One issue that stands out is Iran. During the debate, Governor Romney implied that the President had allowed Iran to come perilously close to acquiring a nuclear weapon. It seems odd, then, that the Governor’s solution is tighter sanctions.
In fact, this administration, in partnership with Congress, has imposed crippling American sanctions on Iran, while rallying the international community around the same cause. Rather than making Iran more likely to acquire devastating weapons, this unprecedented effort has put their country under severe economic pressure, which includes causing the value of Iranian currency to plummet more than 80 percent. This has increased the possibility of a diplomatic solution to the crisis.
Meanwhile, Israel and the United States are holding their largest ever joint military exercise starting this week, and the Israeli Defense Minister has determined our support of this critical ally to be “more than anything” that has been done in the past.
Governor Romney’s mixed messages cause even more confusion when it comes to ending the longest war in our history. Recalling the arguments against a date certain withdrawal from Iraq, he has taken opportunities to oppose the president’s timeline for winding down the war in Afghanistan, calling it “mistaken.” Yet, by the final debate, he was ready to state unequivocally that “we'll make sure we bring our troops out by the end of 2014.” He even attributes our ability to have a successful transition to President Obama's strategy. It’s no wonder that his running mate, Congressman Paul RyanPaul Davis RyanSpending deal talks down to toughest issues, lawmakers say Schiff: I thought more Republicans would speak out against Trump Dem leaders pull back from hard-line immigration demand MORE, had difficulty describing the Republican ticket’s policy in the vice presidential debate, in which he tried to both commit to the 2014 transition and a reevaluation of that goal in 2013.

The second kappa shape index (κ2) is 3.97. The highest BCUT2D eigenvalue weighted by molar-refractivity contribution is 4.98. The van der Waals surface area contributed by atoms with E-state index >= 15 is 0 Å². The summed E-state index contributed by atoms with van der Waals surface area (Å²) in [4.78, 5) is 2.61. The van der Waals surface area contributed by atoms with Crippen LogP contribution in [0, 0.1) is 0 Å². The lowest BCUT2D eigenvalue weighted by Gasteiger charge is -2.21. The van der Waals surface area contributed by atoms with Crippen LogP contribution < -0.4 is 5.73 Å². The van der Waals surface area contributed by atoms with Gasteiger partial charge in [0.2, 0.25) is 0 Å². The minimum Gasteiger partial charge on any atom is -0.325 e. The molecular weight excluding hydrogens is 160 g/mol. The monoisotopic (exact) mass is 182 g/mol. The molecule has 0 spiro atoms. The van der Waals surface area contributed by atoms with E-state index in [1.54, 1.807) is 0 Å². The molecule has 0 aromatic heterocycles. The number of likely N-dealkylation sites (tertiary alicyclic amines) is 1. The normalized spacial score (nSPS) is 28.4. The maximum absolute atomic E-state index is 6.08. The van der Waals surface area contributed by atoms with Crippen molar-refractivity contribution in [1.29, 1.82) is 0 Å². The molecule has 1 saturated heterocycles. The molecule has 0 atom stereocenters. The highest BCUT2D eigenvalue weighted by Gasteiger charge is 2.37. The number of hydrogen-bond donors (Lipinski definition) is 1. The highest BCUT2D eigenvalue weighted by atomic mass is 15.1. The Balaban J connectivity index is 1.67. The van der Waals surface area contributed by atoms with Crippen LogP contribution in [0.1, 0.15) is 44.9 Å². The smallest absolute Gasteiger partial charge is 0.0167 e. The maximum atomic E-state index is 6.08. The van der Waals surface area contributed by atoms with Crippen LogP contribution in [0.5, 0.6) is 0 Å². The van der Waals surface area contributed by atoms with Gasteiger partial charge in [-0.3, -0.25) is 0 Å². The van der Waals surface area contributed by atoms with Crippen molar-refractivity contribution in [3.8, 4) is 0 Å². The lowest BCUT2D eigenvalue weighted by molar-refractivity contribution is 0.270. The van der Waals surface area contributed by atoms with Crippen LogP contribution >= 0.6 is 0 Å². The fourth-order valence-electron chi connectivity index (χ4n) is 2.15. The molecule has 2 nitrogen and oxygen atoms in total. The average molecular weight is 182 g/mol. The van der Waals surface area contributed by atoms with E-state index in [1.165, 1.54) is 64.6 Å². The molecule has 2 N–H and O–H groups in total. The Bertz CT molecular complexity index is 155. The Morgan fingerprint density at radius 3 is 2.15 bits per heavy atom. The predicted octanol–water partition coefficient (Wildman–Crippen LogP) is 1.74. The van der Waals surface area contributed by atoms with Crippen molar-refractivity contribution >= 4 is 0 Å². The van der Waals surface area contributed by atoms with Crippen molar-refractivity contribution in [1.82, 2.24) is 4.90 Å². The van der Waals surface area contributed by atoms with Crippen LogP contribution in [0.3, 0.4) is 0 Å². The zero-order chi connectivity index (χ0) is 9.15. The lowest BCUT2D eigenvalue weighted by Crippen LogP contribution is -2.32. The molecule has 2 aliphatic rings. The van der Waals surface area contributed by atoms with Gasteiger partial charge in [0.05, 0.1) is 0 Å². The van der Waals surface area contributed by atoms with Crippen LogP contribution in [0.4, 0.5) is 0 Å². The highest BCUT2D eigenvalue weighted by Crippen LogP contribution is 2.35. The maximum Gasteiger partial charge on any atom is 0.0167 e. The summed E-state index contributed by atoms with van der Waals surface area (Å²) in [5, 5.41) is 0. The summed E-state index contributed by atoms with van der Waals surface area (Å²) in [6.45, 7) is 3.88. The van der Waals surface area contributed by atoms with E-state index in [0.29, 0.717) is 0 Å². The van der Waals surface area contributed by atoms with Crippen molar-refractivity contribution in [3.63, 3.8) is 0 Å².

The list goes on for Governor Romney. He says the administration’s strategy regarding the Arab Spring has not been “robust” enough, but when the President was working to bring our allies together to help defeat Libyan dictator Muammar Gaddafi in an effort that won the hearts and minds of people across that country, Mr. Romney said we were doing too much.
Now the governor wants the United States to take a more active role in arming opposition groups in Syria, in addition to our significant humanitarian work. Unlike in Libya last year, though, it is almost impossible to ensure those weapons do not fall into the hand of jihadists who make up many of the more than 100 anti-government groups.
I have been honored to serve on both the House Armed Services and Intelligence Committees with colleagues who devote endless hours to our most pressing security issues. They are rare committees in Congress whose work largely transcends partisanship and political maneuvering because members on both sides understand the high stakes involved.
If elected, I trust that Governor Romney would place no priority ahead of protecting our citizens. Unfortunately, his constant contradictions have instilled no confidence in his ability to make the risky call to go after our most wanted foe, or to build a coalition that can topple a brutal dictator while winning support from the people we are assisting. We only know that he is critical of the Administration while being unwilling or unable to articulate clear and consistent differences on key security issues.
In contrast, President Obama has proven to be a resolute leader. He is prepared to act decisively against the greatest threats to our nation, as in the case of Osama bin Laden, but is equally firm in his preference to work with our allies to limit our military’s involvement around the world, as in Libya, while bringing our troops home and focusing more resources on domestic needs. The choice for our commander and chief for the next four years could not be clearer.
Langevin is a member of the House Intelligence Committee and ranking member of the Armed Services Subcommittee on Emerging Threats and Capabilities.